David Wark Griffith (January 22, 1875 – July 23, 1948) was an American film director. Considered one of the most influential figures in the history of the motion picture, he pioneered many aspects of film editing and expanded the art of the narrative film.
D. W. Griffith
David Wark Griffith
January 22, 1875
Oldham County, Kentucky, U.S.
|Died||July 23, 1948 (aged 73)|
Hollywood, California, U.S.
|Resting place||Mount Tabor Methodist Church Graveyard,|
Centerfield, Kentucky, U.S.
Griffith is known to modern audiences primarily for directing the film The Birth of a Nation (1915). One of the most financially successful films of all time, it made investors enormous profits, but it also attracted much controversy for its degrading portrayals of African Americans, its glorification of the Ku Klux Klan, and its racist viewpoint. The film led to riots in several major cities all over the United States, and the NAACP attempted to have the film banned. Griffith made his next film Intolerance (1916) as an answer to critics, who he felt unfairly maligned his work.
Together with Charlie Chaplin, Mary Pickford, and Douglas Fairbanks, Griffith founded the studio United Artists in 1919 with the goal of enabling actors and directors to make films on their own terms as opposed to the terms of commercial studios. Several of Griffith's later films were successful, including Broken Blossoms (1919), Way Down East (1920), and Orphans of the Storm (1921), but the high costs he incurred for production and promotion often led to commercial failure. He had made roughly 500 films by the time of his final feature, The Struggle (1931), all but three of which were completely silent.
Griffith has a complicated legacy. Although far from universally so, he was a widely celebrated and respected figure in his lifetime, and modern film historians still recognize him for his technical contributions to the craft of film making. Nevertheless, many critics have characterized both Griffith and his work (most notably, The Birth of a Nation) as white supremacist, both during his life and in the decades that have followed since his death. Historians frequently cite The Birth of a Nation as a major factor in the KKK's revival in the 20th century, and it remains largely condemned to this day.
Griffith was born January 22, 1875, on a farm in Oldham County, Kentucky, the son of Jacob Wark "Roaring Jake" Griffith, a Confederate Army colonel in the American Civil War who was elected as a Kentucky state legislator, and Mary Perkins (née Oglesby). Griffith was raised as a Methodist, and he attended a one-room schoolhouse, where he was taught by his older sister Mattie. His father died when he was 10, and the family struggled with poverty.
When Griffith was 14, his mother abandoned the farm and moved the family to Louisville, Kentucky; there she opened a boarding house, which was unsuccessful. Griffith then left high school to help support the family, taking a job in a dry goods store and later in a bookstore. He began his creative career as an actor in touring companies. Meanwhile, he was learning how to become a playwright, but he had little success. Only one of his plays was accepted for a performance. He traveled to New York City in 1907 in an attempt to sell a script to Edison Studios producer Edwin Porter; although Porter rejected the script, he gave Griffith an acting part in Rescued from an Eagle's Nest instead. As a result of this experience, Griffith decided to try his luck as an actor, and he appeared in many films as an extra.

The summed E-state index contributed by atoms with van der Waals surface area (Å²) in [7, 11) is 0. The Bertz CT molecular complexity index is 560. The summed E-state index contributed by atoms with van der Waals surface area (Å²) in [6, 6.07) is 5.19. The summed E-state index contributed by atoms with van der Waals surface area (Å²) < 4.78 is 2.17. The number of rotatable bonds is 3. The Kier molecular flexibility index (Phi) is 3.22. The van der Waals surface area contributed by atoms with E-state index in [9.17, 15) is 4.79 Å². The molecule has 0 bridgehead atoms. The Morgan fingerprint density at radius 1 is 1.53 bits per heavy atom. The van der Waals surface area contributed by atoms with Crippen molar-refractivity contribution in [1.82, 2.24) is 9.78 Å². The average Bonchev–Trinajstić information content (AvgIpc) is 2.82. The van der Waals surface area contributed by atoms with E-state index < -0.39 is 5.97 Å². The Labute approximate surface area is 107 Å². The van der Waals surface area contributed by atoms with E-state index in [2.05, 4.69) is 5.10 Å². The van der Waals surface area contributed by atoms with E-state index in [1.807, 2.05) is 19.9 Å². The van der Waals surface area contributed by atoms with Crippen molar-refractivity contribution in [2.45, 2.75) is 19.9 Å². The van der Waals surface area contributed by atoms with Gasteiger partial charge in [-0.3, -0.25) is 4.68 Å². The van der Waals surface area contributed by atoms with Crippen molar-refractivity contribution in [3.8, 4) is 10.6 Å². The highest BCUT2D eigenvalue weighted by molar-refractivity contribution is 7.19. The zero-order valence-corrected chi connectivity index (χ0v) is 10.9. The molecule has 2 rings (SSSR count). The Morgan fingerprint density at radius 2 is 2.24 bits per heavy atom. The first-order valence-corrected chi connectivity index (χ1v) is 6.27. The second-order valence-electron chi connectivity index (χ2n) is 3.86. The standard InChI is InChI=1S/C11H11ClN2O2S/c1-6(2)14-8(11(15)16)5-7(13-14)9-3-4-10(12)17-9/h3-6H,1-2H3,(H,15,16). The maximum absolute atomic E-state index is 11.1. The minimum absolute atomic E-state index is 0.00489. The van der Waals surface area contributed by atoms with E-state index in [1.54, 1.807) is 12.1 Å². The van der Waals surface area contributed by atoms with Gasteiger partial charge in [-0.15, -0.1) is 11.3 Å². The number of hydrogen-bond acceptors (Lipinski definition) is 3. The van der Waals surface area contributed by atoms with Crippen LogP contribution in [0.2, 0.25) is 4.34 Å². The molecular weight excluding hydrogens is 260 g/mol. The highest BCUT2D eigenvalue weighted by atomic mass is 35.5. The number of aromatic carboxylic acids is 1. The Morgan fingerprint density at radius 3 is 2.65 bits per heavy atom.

Early film careerEdit
In 1908, Griffith accepted a role as a stage extra in Professional Jealousy for the American Mutoscope and Biograph Company, where he met cameraman Billy Bitzer, and his career in the film industry changed forever. In 1908, Biograph's main director Wallace McCutcheon Sr. grew ill, and his son Wallace McCutcheon Jr. took his place. McCutcheon Jr. did not bring the studio success; Biograph co-founder Harry Marvin then gave Griffith the position, and he made the short The Adventures of Dollie. He directed a total of 48 shorts for the company that year.
Among the films he directed in 1909 was The Cricket on the Hearth, an adaptation of Charles Dickens' novel. On the influence of Dickens on his own film narrative, Griffith employed the technique of cross-cutting—where two stories run alongside each other, as seen in Dickens' novels such as Oliver Twist. When criticized by a cameraman for doing this in a later film, Griffith was said to have replied, "Well, doesn't Dickens write that way?".
His short In Old California (1910) was the first film shot in Hollywood, California. Four years later, he produced and directed his first feature film Judith of Bethulia (1914), one of the earliest films to be produced in the U.S. Biograph believed that longer features were not viable at this point. According to Lillian Gish, the company thought that "a movie that long would hurt [the audience's] eyes".
Griffith left Biograph because of company resistance to his goals and his cost overruns on the film. He took his company of actors with him and joined the Mutual Film Corporation. There he co-produced The Life of General Villa, a silent biographical-action movie starring Pancho Villa as himself, shot on location in Mexico during a civil war. He formed a studio with Majestic Studios manager Harry Aitken, which became known as Reliance-Majestic Studios and later was renamed Fine Arts Studios. His new production company became an autonomous production unit partner in the Triangle Film Corporation along with Thomas H. Ince and Keystone Studios' Mack Sennett. The Triangle Film Corporation was headed by Aitken, who was released from the Mutual Film Corporation, and his brother Roy.